Monday, May 14, 2012

Zimbabwe - A risky place for photojournalists

Robin Hammond - Internationally acclaimed photojournalist

The widespread reports of systematic and escalating violations of human rights in Zimbabwe under Mugabe’s ZANU-PF regime have reached such momentous proportions that there’s even a special Wikipedia page dealing with the appalling state of affairs in that country. The violations perpetrated by the Zimbabwean government include assaults, torture, death threats, kidnappings and unlawful arrests and detentions.

The 2002 Access to Information and Protection of Privacy Act (AIPPA) requires journalists and media companies to register with the government-controlled Media and Information Commission (MIC) and gives the government powers to deny people to work as journalists. An amendment enacted in 2005 introduced prison sentences of up to two years for journalists working without accreditation. Oppositional and independent newspapers have been ordered to close by the authorities, and journalists are intimidated, arrested, and prosecuted, with the support of laws criminalizing the publication of "inaccurate" information.

Foreign journalists are regularly denied visas, and local correspondents for foreign publications have been refused accreditation and threatened with deportation. The state controls all broadcast media as well as major dailies such as The Chronicle and The Herald. The coverage is dominated by favourable portrayals of Robert Mugabe and the ZANU-PF party and attacks on government critics. According to Freedom House, the government also monitors e-mail content. Source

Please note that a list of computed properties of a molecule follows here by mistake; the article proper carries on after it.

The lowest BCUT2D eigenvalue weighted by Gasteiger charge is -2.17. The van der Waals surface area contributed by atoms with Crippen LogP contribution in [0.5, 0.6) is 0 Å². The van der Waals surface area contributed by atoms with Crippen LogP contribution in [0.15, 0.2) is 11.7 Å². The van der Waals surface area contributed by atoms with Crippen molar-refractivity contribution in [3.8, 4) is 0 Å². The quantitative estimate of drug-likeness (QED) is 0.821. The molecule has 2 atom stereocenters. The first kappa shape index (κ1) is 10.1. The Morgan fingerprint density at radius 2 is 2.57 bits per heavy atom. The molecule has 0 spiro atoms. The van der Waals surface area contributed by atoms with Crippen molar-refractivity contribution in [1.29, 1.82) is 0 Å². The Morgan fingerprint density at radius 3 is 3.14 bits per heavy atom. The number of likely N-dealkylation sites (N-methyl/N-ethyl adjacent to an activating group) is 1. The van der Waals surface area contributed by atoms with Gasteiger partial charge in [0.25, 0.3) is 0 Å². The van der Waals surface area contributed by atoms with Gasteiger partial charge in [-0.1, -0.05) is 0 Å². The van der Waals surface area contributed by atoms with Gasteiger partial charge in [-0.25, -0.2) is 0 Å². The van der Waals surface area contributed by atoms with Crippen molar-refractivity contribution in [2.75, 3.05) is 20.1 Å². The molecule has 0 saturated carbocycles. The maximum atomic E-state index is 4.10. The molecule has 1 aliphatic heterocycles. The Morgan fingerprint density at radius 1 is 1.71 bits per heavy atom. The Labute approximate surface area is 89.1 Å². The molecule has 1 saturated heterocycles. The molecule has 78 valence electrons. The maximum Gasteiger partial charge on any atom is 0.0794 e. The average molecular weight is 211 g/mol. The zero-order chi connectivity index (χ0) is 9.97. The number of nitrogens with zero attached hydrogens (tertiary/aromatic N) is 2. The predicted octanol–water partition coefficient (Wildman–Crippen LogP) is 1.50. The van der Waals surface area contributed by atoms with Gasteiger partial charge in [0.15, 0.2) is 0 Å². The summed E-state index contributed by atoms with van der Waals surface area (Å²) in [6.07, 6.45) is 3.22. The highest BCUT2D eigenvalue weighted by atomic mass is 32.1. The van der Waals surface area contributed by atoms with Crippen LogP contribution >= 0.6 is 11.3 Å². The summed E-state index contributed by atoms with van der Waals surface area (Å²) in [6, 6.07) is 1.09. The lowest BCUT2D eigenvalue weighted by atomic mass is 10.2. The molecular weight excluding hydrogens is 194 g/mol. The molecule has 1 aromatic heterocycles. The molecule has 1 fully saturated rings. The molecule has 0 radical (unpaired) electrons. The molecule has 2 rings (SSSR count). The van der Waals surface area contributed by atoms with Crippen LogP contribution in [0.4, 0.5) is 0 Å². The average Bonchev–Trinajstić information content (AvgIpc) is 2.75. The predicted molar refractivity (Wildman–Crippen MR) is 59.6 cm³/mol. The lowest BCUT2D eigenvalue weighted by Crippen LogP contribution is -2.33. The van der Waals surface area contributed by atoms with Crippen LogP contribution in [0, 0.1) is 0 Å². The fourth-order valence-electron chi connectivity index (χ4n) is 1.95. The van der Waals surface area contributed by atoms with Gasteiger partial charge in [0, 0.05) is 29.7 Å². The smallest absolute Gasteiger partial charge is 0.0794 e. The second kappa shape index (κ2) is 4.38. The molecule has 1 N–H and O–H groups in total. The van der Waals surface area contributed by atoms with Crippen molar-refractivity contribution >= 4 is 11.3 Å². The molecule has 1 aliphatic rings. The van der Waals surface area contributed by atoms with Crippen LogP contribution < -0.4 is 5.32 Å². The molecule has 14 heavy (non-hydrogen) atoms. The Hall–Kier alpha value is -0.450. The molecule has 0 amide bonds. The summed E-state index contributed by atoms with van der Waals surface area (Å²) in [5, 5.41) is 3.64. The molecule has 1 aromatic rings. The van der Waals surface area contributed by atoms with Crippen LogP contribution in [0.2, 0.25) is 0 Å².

Robin Hammond (36), an internationally acclaimed freelance photojournalist, who was arrested on April 16 near the South African border, has been released after spending 25 days of "hell" in the local jails of Zimbabwe. He was working for Britain's Sunday Times at the time, on a story about irregular migration between Zimbabwe and South Africa.

Hammond is best known for his work on human rights and environmental issues. He is originally from New Zealand and lived in South Africa, but has been commissioned in over 50 countries. He has been honoured with numerous awards and commendations, including, among others, an Amnesty International award for photos of child soldiers in Sudan. His work has also been show cased around the world in numerous exhibitions, and has also appeared in international publications.

The Sunday Times reported that during his 25 days in two of Zimbabwe's most notorious prisons he was shackled, strip-searched and given cattle feed.

He shared a cell measuring 4.5m by 9m with 38 other prisoners, each shivering under filthy, lice-infested blankets, with an open hole in the floor for a lavatory.

"It was as if I was in one of my own photographs," he said.

He was released last week and is now recovering at his home in Paris.

He said he did not seek accreditation to enter Zimbabwe because he feared he would be detained.

When he was arrested near the South African border he should have been immediately deported but instead police tried to force him to admit he was operating illegally as a journalist.

"When they interrogated me they made me squat on the ground. At one point they beat up a young man in front of me. They beat him so hard the broom they were using on his back broke in two. All they wanted to do was break your spirit."

“They towered over me and screamed that no one could hear me. During one really bad interrogation, nine men shouted at me at a time. They were trying to break not just me but everyone in there.”

While in jail he sneaked a note out through his lawyer asking his friends and girlfriend to change his online footprint to obscure the fact that he was a photojournalist, Hammond told the newspaper.

“I was at the mercy of a system where laws are bent to fit politics and human rights are regularly disregarded,” he said.

Sourced from: Mail and Guardian

Incidentally, Radio VOP (Voice Of The People) published details of an earlier arrest in Zimbabwe, on 7 March 2012. This report also mentions that Hammond had his passport stolen on Saturday 25 February at Sakubva Stadium where he attended President Robert Mugabe’s birthday commemorations. More details here.

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